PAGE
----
We understand that no athlete wants to be sidelined with an injury, but if you rush back too soon following an injury, you’re risking a setback or an even more severe injury. This is especially true for foot injuries, as many athletes put a lot of force on their feet and ankles when they run, jump, cut and turn during their sport. With that in mind, we wanted to spotlight five foot injuries that you should not rush back from if you’re a competitive or recreational athlete.

Don’t Rush Back From These Five Foot Injuries

If you’ve suffered any of these foot injuries, make sure you ease back into athletic activity as recommended by your doctor, otherwise you’ll be risking another injury.

  1. Ankle Sprains – An ankle sprain is the most common injury among athletes, with roughly 25,000 people spraining their ankle during athletics every single day. Although these sprains can vary in severity, the mechanism of injury involves damage to the supportive ankle ligaments. If you don’t re-strengthen these ligaments appropriately prior to returning to athletics, they won’t be able to provide the necessary support to your ankle, and you’ll be at risk for another sprain or even a fracture. Take some time to strengthen your ankle with physical therapy before jumping back into athletic activity.
  2. Achilles Tendonitis – Achilles tendonitis involves inflammation of the Achilles tendon, oftentimes as a result of overuse. If you don’t give your feet enough downtime between activity or sport season, this inflammation can linger. Similarly, if you rush back from tendonitis treatment too quickly, inflammation can set back in. Rest the area and allow healing to run its course so that inflammation can subside for good.
  3. Plantar Fasciitis – Similar to the above point, plantar fasciitis is a condition that involves inflammation of the thick band of tissue on the underside of your foot that connects your toes to your heel. If you’ve been diagnosed with plantar fasciitis, treatment likely involves rest, activity avoidance and physical therapy. Trying to push through the discomfort can lead to a full blown tear of the plantar fascia, which will leave you sidelined for a number of months. Protect the area so that inflammation can resolve, then strengthen supportive structures with physical therapy to help take stress off the fascia.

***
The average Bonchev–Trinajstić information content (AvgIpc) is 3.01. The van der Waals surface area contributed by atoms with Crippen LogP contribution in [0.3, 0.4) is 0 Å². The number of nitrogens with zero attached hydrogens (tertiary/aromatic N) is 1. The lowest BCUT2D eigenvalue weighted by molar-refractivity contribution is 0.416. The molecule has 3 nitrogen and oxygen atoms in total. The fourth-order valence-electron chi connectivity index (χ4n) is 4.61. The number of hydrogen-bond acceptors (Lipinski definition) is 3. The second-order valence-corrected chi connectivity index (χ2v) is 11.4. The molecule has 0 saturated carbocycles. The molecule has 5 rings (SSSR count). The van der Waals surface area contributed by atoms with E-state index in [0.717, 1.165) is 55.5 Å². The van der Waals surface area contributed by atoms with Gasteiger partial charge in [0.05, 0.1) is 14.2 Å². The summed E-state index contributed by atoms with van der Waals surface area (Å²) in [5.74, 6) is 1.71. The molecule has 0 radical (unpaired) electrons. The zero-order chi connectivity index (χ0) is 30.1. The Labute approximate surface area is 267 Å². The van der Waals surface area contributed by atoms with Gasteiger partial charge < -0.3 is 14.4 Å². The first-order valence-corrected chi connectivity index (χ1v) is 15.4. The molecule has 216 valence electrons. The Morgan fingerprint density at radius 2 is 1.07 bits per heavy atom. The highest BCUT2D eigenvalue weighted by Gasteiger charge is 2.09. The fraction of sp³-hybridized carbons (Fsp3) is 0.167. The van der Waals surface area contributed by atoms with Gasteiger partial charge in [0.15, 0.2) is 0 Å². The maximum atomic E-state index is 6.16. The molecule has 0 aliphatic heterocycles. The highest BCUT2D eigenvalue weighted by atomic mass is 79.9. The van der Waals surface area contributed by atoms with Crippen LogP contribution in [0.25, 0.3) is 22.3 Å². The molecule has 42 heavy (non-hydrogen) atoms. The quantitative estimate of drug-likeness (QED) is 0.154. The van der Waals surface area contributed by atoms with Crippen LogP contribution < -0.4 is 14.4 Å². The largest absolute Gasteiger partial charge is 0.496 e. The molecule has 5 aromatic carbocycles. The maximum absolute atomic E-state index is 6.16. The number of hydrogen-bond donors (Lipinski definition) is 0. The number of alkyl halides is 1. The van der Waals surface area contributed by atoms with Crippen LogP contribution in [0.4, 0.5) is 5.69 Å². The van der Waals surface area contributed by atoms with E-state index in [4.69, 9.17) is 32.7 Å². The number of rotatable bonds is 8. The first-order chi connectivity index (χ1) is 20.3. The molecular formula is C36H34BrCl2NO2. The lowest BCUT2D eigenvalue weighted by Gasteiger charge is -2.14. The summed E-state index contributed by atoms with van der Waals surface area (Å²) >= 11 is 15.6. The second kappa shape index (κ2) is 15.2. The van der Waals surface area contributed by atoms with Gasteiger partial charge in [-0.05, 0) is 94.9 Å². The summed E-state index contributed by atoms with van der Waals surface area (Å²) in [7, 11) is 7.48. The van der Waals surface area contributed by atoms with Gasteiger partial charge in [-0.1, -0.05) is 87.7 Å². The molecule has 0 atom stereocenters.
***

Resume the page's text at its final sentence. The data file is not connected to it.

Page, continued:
4. Foot Fractures – Foot fractures need to be protected from strain until the bone has completely healed and regained its normal ability to handle stress. If you rush back too soon, the fracture site may still be weak, and stress can cause a refracture of these healing bones. Because foot fractures oftentimes take weeks or months to heal, your conditioning may also suffer as a result of limited physical activity, so you’ll need to slowly build back up your endurance. Taking it slow in your return to athletics is great for your foot and your conditioning.
  5. Shin Splints – Shin splints may not be as serious as other conditions on this list, but if left untreated, the condition can snowball into a major issue, including a tibial fracture. Shin splints involve microtears in the bones and muscle of the shinbone as a result of overuse. Increasing your athletic activity too quickly in a short period of time is the most common reason for shin splint onset. Rest can help the area heal, but then you’ll want to slowly increase the amount of stress you put on your legs so that the condition doesn’t return.

If you need help overcoming any of these foot or ankle injuries, or you want to talk to a specialist about a different issue, reach out to Dr. McDonald and his team today at (860) 244-8889.

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